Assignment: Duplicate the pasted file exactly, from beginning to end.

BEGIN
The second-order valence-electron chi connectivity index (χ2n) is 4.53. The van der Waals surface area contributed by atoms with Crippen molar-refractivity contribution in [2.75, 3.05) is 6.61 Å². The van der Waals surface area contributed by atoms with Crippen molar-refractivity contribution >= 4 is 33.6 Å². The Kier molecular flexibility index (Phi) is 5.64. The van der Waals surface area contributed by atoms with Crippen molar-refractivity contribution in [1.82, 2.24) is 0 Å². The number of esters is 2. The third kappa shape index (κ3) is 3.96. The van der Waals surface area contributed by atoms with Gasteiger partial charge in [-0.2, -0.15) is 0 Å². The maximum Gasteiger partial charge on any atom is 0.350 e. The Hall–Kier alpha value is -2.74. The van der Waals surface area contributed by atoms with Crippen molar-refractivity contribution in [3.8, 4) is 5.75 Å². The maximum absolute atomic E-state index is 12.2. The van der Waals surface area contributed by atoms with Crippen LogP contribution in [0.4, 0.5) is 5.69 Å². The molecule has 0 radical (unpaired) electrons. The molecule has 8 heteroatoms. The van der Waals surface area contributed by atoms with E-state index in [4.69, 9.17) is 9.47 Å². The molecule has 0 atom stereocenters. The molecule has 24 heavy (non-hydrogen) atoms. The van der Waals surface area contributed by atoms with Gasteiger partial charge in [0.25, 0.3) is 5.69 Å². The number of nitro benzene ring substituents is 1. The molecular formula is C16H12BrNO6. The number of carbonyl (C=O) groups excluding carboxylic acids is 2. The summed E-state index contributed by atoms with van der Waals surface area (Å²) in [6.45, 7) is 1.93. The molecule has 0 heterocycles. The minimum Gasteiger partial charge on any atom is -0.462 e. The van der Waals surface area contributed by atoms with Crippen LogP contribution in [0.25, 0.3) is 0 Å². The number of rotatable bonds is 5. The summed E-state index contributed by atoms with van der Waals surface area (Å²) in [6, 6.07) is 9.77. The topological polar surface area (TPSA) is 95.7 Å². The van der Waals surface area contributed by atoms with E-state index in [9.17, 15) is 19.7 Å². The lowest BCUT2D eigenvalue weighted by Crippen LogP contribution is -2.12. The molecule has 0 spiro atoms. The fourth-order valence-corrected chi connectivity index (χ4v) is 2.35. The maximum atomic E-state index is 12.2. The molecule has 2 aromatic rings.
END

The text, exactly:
The second-order valence-electron chi connectivity index (χ2n) is 4.53. The van der Waals surface area contributed by atoms with Crippen molar-refractivity contribution in [2.75, 3.05) is 6.61 Å². The van der Waals surface area contributed by atoms with Crippen molar-refractivity contribution >= 4 is 33.6 Å². The Kier molecular flexibility index (Phi) is 5.64. The van der Waals surface area contributed by atoms with Crippen molar-refractivity contribution in [1.82, 2.24) is 0 Å². The number of esters is 2. The third kappa shape index (κ3) is 3.96. The van der Waals surface area contributed by atoms with Gasteiger partial charge in [-0.2, -0.15) is 0 Å². The maximum Gasteiger partial charge on any atom is 0.350 e. The Hall–Kier alpha value is -2.74. The van der Waals surface area contributed by atoms with Crippen molar-refractivity contribution in [3.8, 4) is 5.75 Å². The maximum absolute atomic E-state index is 12.2. The van der Waals surface area contributed by atoms with Crippen LogP contribution in [0.4, 0.5) is 5.69 Å². The molecule has 0 radical (unpaired) electrons. The molecule has 8 heteroatoms. The van der Waals surface area contributed by atoms with E-state index in [4.69, 9.17) is 9.47 Å². The molecule has 0 atom stereocenters. The molecule has 24 heavy (non-hydrogen) atoms. The van der Waals surface area contributed by atoms with Gasteiger partial charge in [0.25, 0.3) is 5.69 Å². The number of nitro benzene ring substituents is 1. The molecular formula is C16H12BrNO6. The number of carbonyl (C=O) groups excluding carboxylic acids is 2. The summed E-state index contributed by atoms with van der Waals surface area (Å²) in [6.45, 7) is 1.93. The molecule has 0 heterocycles. The minimum Gasteiger partial charge on any atom is -0.462 e. The van der Waals surface area contributed by atoms with Crippen LogP contribution in [0.25, 0.3) is 0 Å². The number of rotatable bonds is 5. The summed E-state index contributed by atoms with van der Waals surface area (Å²) in [6, 6.07) is 9.77. The topological polar surface area (TPSA) is 95.7 Å². The van der Waals surface area contributed by atoms with E-state index in [9.17, 15) is 19.7 Å². The lowest BCUT2D eigenvalue weighted by Crippen LogP contribution is -2.12. The molecule has 0 spiro atoms. The fourth-order valence-corrected chi connectivity index (χ4v) is 2.35. The maximum atomic E-state index is 12.2. The molecule has 2 aromatic rings.